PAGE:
E-Learning During The Pandemic: Pros And Cons Of Online Learning

Due to the COVID-19 outbreak, the status of formal education appears to be in limbo. Governments have ordered schools to close to keep students and teachers safe. As a new term approaches, nations are looking at e-learning as the new learning arrangement.

But how practical would online classes be? Here are some advantages and disadvantages.


  • Allows You To Stay Safe

With the coronavirus being highly contagious, people are now in quarantine to avoid catching and spreading the disease. With e-learning, students will not have to report to class physically, and they can practice social distancing.

Staying at home means they don’t have to meet others face-to-face. They can also avoid contact with others when they commute to school.

  • Various Mediums And Resources Are Available
Source: pxfuel.com

When learning online, students have a variety of mediums available to them. Videos, graphs, infographics, maps, texts, audio, and the like can contribute to a holistic approach. Teachers can easily compile all these resources to enrich the student’s learning experience. They won’t be limited to a blackboard in a classroom.

  • Study At Your Own Pace

For older learners, another advantage of distance learning is being able to go at their own pace. As professors may give extended deadlines, the student can then follow a personal schedule.

Some individuals may work better in the evening than during the daytime. Others may want to take a few weekdays off and study during the weekend. With e-learning, they can choose when they do the work as long as they meet the deadline.


  • Is Not Accessible To All

Recently, the United Nations has recognized the internet as a human right. During today’s age, it appears to be so. Billions of people now connect through the internet for personal and professional reasons.

However, there are still areas that do not have access to electricity, let alone the internet. And while millions of people now make use of smartphones and laptops, many more do not. Thousands of low-income families already struggle to put food on the table and cannot afford a computer or phone.

  • Requires Self-Discipline And Great Responsibility
Source: newsaperp.com

Because teachers aren’t physically present to check on students, learners will have to rely on themselves to do the work. They have to show responsibility and self-discipline to follow lessons even when nobody is watching them at home. Although a teacher may still be available online to remind them of their work, students have to be mostly self-reliant.

Other students may also have additional responsibilities that may interfere with their studies. “Unfortunately, some students might experience difficulty maintaining their academic standing: They may get sick, a family member may get sick or they may have to work,” says Viji Sathy, Ph.D.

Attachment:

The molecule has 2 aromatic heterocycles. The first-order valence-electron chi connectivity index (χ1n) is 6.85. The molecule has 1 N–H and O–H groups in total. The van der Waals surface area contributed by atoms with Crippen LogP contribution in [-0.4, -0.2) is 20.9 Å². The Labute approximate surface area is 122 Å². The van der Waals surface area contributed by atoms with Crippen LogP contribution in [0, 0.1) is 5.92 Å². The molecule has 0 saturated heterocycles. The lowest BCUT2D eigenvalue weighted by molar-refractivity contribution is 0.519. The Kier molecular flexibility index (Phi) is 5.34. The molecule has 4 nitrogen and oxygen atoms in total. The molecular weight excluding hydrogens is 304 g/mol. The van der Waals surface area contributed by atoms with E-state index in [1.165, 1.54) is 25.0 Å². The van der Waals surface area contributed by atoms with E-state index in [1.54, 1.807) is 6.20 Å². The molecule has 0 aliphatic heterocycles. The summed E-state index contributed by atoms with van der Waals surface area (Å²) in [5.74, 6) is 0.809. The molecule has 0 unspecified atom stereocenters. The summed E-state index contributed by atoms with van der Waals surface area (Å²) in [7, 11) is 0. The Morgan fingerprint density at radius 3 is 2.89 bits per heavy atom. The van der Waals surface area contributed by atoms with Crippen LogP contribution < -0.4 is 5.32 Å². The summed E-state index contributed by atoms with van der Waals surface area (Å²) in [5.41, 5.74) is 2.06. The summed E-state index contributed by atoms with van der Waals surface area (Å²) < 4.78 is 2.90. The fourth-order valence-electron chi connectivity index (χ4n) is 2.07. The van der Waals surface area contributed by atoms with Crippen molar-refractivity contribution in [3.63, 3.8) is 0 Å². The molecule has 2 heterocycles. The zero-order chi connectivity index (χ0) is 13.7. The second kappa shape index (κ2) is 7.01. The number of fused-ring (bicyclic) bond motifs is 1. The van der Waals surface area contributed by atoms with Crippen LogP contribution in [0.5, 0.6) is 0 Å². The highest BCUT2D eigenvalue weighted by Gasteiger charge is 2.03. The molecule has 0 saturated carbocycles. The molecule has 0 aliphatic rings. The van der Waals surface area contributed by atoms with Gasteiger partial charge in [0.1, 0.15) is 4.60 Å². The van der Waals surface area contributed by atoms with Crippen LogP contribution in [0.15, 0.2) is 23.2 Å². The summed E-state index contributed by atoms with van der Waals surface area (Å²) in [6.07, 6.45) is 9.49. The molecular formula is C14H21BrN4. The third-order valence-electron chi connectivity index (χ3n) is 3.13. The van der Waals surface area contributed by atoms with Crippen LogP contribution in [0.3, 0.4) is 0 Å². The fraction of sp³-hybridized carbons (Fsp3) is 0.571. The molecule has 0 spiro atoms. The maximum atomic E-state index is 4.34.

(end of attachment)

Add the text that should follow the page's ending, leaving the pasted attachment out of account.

• Possibility Of Academic Dishonesty

We all know how convenient Google is. If you have a question, you can quickly search for answers online without having to think or analyze it yourself. With online classes, it can make it easy for students to search for answers online. They no longer need to come up with the solution for themselves, which is terrible for the brain.

One problem that may arise from this is plagiarism. Learners may copy what they find online and turn this in. Unless the teacher runs them through a program or checks each sentence, it may be challenging to detect plagiarized work.

Likewise, during graded activities, they may easily search for answers or have “cheat sheets” nearby.

  • Requires Adult Guidance

    Source: pxhere.com

While college or university students might be able to handle online learning, younger learners will still require some supervision. A child may not be able to immediately digest information as a teacher is not physically present to guide them.

A challenge arises when parents may not be capable or available to oversee online learning. Some moms and dads still have to work during the quarantine and cannot stay at home. For other families, the parents may not also be capable of teaching if they haven’t had formal educations themselves.


The coronavirus pandemic has brought about more than a health issue. It has affected all aspects of our lives, including education. More schools are deciding to go online to continue to provide students with formal learning. While this arrangement isn’t entirely new, it does have its pros and cons.

E-learning allows students to learn from a safe distance, enriches their studying experience, and lets them go at their own pace. However, it may not be an option accessible to all. Online learning also requires great responsibility as well as parental guidance.

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